STATE OF MINNESOTA
IN COURT OF APPEALS
File No. K4-03-39
John J. Brogan, Special Assistant State Public Defender, Dorsey & Whitney LLP, 50 South Sixth Street, Suite 1500, Minneapolis, MN 55402-1498 (for appellant)
Considered and decided by Klaphake, Presiding Judge, Hudson, Judge, and Collins, Judge.*
Where a bailiff in a criminal trial on drug charges twice made prejudicial comments in the presence of at least three jurors regarding the drug problem in the county and the need to punish offenders, the inculpatory evidence was circumstantial and not overwhelming, and the district court had no opportunity to take curative measures after learning of the comments posttrial, the state did not overcome the presumption of prejudice raised by the comments, and the defendant is entitled to a new trial.
O P I N I O N
afternoon of January 6, 2003, Corporal
During questioning at the scene, Scholten admitted that he had obtained more than 350 pseudoephedrine pills, which are used to make methamphetamine; he was not arrested. Appellant refused to admit to any wrongdoing, but police retrieved the plastic baggie and an aluminum foil-encased drug bindle containing what was later revealed to be .2 grams of cocaine. In field tests, the plastic baggie tested positive for drug residue, but it was not sent to the Bureau of Criminal Apprehension for further testing. Appellant was charged with fifth-degree possession of cocaine under Minn. Stat. § 152.025, subd. 2(1).
During appellant’s two-day trial, the jury viewed the arrest videotape because appellant moved for its admission, believing that it would reveal that he had thrown nothing out of the car window. The district court gave a Spreigl instruction to limit jury deliberations to only the charged offense. The jury deliberated more than eight hours before reaching a guilty verdict, at one point informing the court that they were deadlocked. The court individually polled the jurors about their votes.
In a juror
exit questionnaire, one juror revealed that the bailiff had spoken with some
jurors about there being a real methamphetamine problem in
individually interviewed 11 of the 12 jurors at the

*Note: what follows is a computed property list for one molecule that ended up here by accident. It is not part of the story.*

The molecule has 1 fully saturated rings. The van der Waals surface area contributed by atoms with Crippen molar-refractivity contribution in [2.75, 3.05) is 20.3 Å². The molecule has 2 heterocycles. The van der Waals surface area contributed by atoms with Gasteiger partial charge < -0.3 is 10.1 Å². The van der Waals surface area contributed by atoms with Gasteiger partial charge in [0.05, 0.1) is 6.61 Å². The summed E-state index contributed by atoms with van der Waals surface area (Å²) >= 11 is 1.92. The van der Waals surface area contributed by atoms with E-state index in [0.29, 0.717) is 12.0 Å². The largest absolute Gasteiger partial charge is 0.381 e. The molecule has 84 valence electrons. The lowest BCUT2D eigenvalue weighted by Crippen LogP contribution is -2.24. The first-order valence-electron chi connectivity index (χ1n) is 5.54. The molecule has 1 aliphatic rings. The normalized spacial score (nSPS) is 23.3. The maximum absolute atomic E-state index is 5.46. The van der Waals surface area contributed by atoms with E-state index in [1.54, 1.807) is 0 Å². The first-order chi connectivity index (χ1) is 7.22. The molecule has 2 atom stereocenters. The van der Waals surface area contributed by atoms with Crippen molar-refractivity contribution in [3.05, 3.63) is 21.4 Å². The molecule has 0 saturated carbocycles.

Was appellant entitled to a new trial because of the improper comments made by the bailiff?
The appellate court reviews a
district court’s decision whether to grant a new trial because of a court
official’s improper prejudicial remarks made in the presence of the jury under an
abuse of discretion standard of review. State v. Cox, 322 N.W.2d 555, 560 (
A defendant in a criminal trial has
the constitutional due process right to a fair trial and an impartial
jury. State v. Varner, 643 N.W.2d 298, 304 (
The supreme court has set forth a
four-part test to weigh whether prejudicial communications between jurors and a
court official merit a new trial. Cox, 322 N.W.2d at 559. In reviewing the jury verdict, the court may
not scrutinize the jury’s deliberations, which are protected under Minn. R.
The bailiff’s comments here were presumptively prejudicial because they were privately made to the jurors and could have affected appellant’s right to an impartial jury. We also conclude that, using the four Cox inquiry factors, the state did not overcome the presumption of prejudice and satisfy its burden of establishing that the contact was harmless.
The bailiff was an officer of the court whose personal opinions might have improperly influenced a jury because of his position of authority and his presumed experience. His comments were made to at least three of the jurors, and possibly more, and they were made on two occasions. The comments pertained to methamphetamine, a drug that was implicated in this case, even though it was not the subject of the charged offense. Any possible jury confusion from the evidence in the arrest videotape, which contained references to both the charged cocaine offense and methamphetamine use, could have been exacerbated by the bailiff’s comments. Further, the overall evidence in the case was circumstantial, and this was a “close” case, as suggested by the fact that the jury was deadlocked during deliberations. Finally, the court had no opportunity to take specific curative measures because it only became aware of the improper bailiff comments posttrial.
On these facts, we conclude that the state did not meet its heavy burden of establishing that the bailiff’s contact with the jurors was harmless, and the district court abused its discretion in failing to order a new trial. See Watkins, 526 N.W.2d at 641-42 (bailiff’s use of racial epithet and jurors’ repeated use of epithet during deliberations entitled defendant of disparaged race to a new trial when remarks were severe, significant number of jurors heard remarks, evidence did not weigh heavily against defendant, and court had no opportunity to take measures to cure prejudice).
D E C I S I O N
We reverse the district court’s decision that the bailiff’s improper comments were harmless and remand for a new trial.
Reversed and remanded.
* Retired judge of the district court, serving as judge of the Minnesota Court of Appeals by appointment pursuant to Minn. Const. art. VI, § 10.